As for the final battle with Vanthus by the time he shows up the party will in all likelihood be quite battered. I found Vanthus was quite deadly enough for the time he shows up. Stopping him from detonating the pearl was a satisfying climax.

As for Vanthus second appearance, he definitely will need buffing up. I don't recall what I did exactly but as written he is very weak for such a high level party. The shadow demons help but if you don't want Vanthus obliterated in 2 rounds give him a bit more.

Cheliax

Hired Sword wrote:


I agree with you, as a swashbuckling themed adventure the Savage Tide is immensely fun. But we are talking about 5 levels of limited to no upgrades to equipment and, unless they take crafting skills, another 5 levels of the same or they must endure the 6 month delay on round trips to Sasserine. Really depends on your players I guess.

Not having access to the magic Walmart was a nice thing about the campaign actually. The party was still picking up treasure from encounters (often altered it to suit the party more) and I did fudge somethings like the Olman bequeathing additional items to the party in exchange for their aid. Going back and forth to Sasserine would definitely take the wind out of the sails (and ruin the whole remote corner of the world idea). But yeah depends on the group and how needy they are about magic trinkets.

Cheliax

Good luck with STAP. My group had a lot of fun with it. It is still my favorite of the Dungeon APs. I also had a three person group occasionally augmented with various rotating guest stars that I gave a player to control most of the time. As for cutting stuff from the adventures the first half as written I found was good. I excised filler encounters here and there but nothing much more. I even added in side treks during Sea Wyvern's Wake.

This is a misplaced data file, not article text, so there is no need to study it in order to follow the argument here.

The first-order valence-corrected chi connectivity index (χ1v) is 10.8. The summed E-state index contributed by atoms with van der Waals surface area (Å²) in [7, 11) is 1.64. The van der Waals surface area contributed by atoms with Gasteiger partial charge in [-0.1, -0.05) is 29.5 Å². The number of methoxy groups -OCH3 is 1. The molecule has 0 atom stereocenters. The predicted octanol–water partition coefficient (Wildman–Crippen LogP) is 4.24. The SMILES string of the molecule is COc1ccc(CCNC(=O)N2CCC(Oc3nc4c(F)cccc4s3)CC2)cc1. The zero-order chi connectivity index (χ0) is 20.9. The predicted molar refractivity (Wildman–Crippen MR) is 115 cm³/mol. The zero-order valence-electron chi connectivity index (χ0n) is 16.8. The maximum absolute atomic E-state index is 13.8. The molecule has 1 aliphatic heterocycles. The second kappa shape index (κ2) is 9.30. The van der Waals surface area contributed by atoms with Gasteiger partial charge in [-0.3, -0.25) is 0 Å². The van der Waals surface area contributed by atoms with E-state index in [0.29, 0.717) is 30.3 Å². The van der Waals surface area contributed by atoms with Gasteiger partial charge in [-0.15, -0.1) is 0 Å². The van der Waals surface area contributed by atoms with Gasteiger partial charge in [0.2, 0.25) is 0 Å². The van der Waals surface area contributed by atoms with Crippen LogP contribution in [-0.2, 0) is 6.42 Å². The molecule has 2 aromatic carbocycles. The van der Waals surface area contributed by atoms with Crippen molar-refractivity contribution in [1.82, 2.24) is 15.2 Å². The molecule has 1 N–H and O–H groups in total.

Once you get past the Isle of Dread part then I started cutting or folding things in together. I actually had the campaign end with a significantly revised Serpents of Scuttlecove that included elements of Into the Maw, and some of the other abyssal adventures. The campaign was fun but I didn't think the group was too eager for high level play. The abyssal adventures were well done but they are also the easiest to jettison.

Cheliax

Also agree Moon was a great low-key, mature SF with some solid storytelling, emotional core but also big ideas. No big explosions, crazy robot monsters etc. Had a good sort of Ray Bradbury vibe too it. Highly recommended. Rockwell gives a fantastic performance. I liked District 9 a lot but this would take my vote for best SF film of 2009. As for Sunshine worth the watch, but in the not-bad but not great category.

Cheliax

Funny, I almost did the exact same thing but due to the additional work I just gave the physicians a good amount of acid flasks to give the same type of flavour (and inspired by the pic in the book)